How to Make Happy Muscles In Your Spare Time
Everybody knows that getting older produces a weaker body and that proper exercise and stretching can counteract the negative effects of time on aging. We are all susceptible to the same media on the internet. Like Facebook and all of the other social networks millions of people use to send out ads to different niche markets every day showing them how to get the summer six pack or how to look “fit” (what a BROAD term people throw around). Sometimes I wonder how many of those ads are noticed, thought about each and every day, and are never clicked through to see what’s on the other side. If you are one of those people, you’ve come to the right blog.
Just think about everything in your life that you are happy to spend your time doing. I imagine hanging out with friends, playing games, going to a nice lake or a beach somewhere warm, sitting on a mountainside absorbing the beauty of our natural world, OR watching a humpback whale jump its entire whale body above the surface of the ocean!! Could you imagine that strength?! Wow. That would surely make me happy to spend my time doing all of those things. However, I just couldn’t imagine somebody not wanting to become stronger and more flexible so they can continue to lift themselves up in order to have that freedom as long as possible. On a personal level, it just makes sense to me to spend a lot of time taking care of my body. I just want to live well, you know?
I’ve gone through multiple sprained ankles from skateboarding, a torn medial collateral ligament in my knee (which was strong enough to hold up a 315lb squat for one rep prior to the football accident up to a 330lb squat for 12 reps about 2 years afterwards), upper-cross syndrome, lower-cross syndrome, plyca syndrome, partially torn biceps, self-diagnosed rhabdomyolysis (peeing brown is one of the scariest things that’s ever happened to me), several pulled muscles and other minor injuries. All while stretching a very minimal amount. The first seven years out of my 10+ year exercise career included a big fat ZERO in the stretching column. I just didn’t care about it as much as putting on some muscle and getting mentally and physically stronger. I vividly remember countless moments where I would read through the muscle magazines at the local gym and deliberately skip over the stretching sections because I didn’t fully understand its superior importance for injury prevention and muscle performance. I think every single one of the injuries mentioned above were the result of my own selfish neglect.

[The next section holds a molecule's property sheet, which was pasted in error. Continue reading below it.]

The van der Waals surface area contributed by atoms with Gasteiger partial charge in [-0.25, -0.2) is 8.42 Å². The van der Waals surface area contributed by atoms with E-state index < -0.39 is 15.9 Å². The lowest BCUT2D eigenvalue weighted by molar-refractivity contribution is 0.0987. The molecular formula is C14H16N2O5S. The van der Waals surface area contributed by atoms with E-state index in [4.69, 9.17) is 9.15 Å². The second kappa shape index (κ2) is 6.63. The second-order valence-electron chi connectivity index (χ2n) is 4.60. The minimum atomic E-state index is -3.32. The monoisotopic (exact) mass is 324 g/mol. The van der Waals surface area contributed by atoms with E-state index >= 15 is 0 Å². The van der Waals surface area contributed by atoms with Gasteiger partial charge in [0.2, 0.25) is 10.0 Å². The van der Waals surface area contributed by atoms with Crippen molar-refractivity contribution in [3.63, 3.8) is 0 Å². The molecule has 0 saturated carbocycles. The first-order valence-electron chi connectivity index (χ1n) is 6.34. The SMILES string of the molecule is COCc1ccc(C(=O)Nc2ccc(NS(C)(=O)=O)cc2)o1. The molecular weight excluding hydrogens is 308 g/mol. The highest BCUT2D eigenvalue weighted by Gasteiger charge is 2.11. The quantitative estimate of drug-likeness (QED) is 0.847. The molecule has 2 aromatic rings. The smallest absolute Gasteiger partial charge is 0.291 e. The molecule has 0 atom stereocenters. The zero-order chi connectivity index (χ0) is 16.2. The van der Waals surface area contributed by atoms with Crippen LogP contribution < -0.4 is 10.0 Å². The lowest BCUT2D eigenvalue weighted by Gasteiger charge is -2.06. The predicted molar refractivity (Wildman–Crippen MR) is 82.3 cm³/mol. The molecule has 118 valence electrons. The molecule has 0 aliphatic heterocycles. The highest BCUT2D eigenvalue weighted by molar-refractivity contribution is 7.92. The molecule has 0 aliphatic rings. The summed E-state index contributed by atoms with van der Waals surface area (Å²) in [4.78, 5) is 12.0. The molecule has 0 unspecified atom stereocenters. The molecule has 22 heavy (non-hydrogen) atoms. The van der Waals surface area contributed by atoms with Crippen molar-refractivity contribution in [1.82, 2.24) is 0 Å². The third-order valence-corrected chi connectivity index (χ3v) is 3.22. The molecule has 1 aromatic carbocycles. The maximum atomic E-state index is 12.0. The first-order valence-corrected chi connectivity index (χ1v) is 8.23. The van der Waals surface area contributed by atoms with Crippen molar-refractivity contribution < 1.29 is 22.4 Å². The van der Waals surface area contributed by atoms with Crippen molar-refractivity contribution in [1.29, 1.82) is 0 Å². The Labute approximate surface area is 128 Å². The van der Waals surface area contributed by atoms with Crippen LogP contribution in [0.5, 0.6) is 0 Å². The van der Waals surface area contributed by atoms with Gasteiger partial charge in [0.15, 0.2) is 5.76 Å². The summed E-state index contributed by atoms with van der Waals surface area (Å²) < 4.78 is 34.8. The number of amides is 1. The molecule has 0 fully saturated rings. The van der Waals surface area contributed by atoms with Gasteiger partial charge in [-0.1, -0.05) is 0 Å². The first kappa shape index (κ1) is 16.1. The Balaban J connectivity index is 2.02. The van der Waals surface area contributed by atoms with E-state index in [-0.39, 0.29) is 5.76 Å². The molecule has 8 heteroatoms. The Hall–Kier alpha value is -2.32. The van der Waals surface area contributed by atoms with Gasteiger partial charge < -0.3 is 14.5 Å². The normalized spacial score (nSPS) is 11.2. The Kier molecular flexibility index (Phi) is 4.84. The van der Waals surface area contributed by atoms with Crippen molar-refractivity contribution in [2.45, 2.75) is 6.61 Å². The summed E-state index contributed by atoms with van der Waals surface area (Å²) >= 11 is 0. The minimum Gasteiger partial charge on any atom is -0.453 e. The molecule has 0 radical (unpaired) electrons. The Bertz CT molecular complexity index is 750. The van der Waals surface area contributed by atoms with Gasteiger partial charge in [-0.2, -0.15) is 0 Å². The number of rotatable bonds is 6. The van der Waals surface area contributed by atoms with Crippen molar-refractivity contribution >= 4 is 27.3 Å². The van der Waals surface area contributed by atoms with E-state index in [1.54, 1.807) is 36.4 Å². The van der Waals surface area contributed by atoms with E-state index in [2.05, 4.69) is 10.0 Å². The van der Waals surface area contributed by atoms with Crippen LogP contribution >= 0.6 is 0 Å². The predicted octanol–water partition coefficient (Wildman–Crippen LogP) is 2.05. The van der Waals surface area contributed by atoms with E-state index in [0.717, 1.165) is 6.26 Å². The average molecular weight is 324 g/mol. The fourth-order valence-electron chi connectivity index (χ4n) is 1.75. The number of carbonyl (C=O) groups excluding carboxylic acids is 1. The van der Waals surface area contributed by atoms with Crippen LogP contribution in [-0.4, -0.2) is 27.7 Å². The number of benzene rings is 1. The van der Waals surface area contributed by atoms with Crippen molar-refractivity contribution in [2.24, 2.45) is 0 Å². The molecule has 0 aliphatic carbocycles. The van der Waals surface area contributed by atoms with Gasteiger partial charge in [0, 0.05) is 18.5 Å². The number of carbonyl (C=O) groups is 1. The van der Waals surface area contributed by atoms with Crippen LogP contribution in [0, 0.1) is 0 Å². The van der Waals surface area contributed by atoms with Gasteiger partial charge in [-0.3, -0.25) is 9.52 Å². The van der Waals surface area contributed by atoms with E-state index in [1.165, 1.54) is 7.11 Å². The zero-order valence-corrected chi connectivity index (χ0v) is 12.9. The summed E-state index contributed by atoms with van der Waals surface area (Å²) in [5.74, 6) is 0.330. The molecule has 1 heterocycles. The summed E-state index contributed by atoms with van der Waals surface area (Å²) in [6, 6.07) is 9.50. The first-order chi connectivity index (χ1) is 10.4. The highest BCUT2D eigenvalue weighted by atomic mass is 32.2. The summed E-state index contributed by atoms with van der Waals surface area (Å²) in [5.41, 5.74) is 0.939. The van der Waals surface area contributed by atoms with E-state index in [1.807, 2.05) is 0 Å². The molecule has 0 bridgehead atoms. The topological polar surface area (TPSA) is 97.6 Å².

So, I dealt with a lot of injuries, and now that I’ve implemented a stretching and foam rolling routine over the past couple years I feel 1000% better. I also get personal massages a couple times each month. I actually just got back from one this morning. It’s almost as if I can feel every little muscle fiber in my body now that it’s been loosened up. I feel stronger, I feel taller, I have fixed my injuries, I look better, and I could run for miles. ‘Tis a good day ladies and gentlemen. However, the routine doesn’t just include what I do at the gym or in therapy either, it’s ALL DAY LONG.
I have no issues bear hugging my knee in the middle of a deep conversation to feel a sweet glute stretch. I don’t care where I am or what the occasion is, if my muscles are telling me how tight and achy they are, I have learned the hard way how beneficial it is to stretch them at those moments. Even if it feels awkward, I tell myself to stretch it because I believe in the human body and what it’s capable of. While my oatmeal cooks in the microwave I spend that time doing a doorway stretch for my chest. While my coffee brews I foam roll all the way up and down my entire spine to loosen it up to get ready for the day. While I’m on the phone with Mom, I’ll stand up and grab hold of my ankle so I can stretch my quads. It’s only a matter of taking advantage of your time throughout the day.
Take it from a guy who has observed the effects of stretching and exercise on his body for 10 years with a bachelor's degree in Kinesiology focusing on exercise and fitness. A tight muscle is an unhappy muscle. An unhappy muscle does not perform well under tight pressure. Don’t you want your body to be happy too? Loosen up!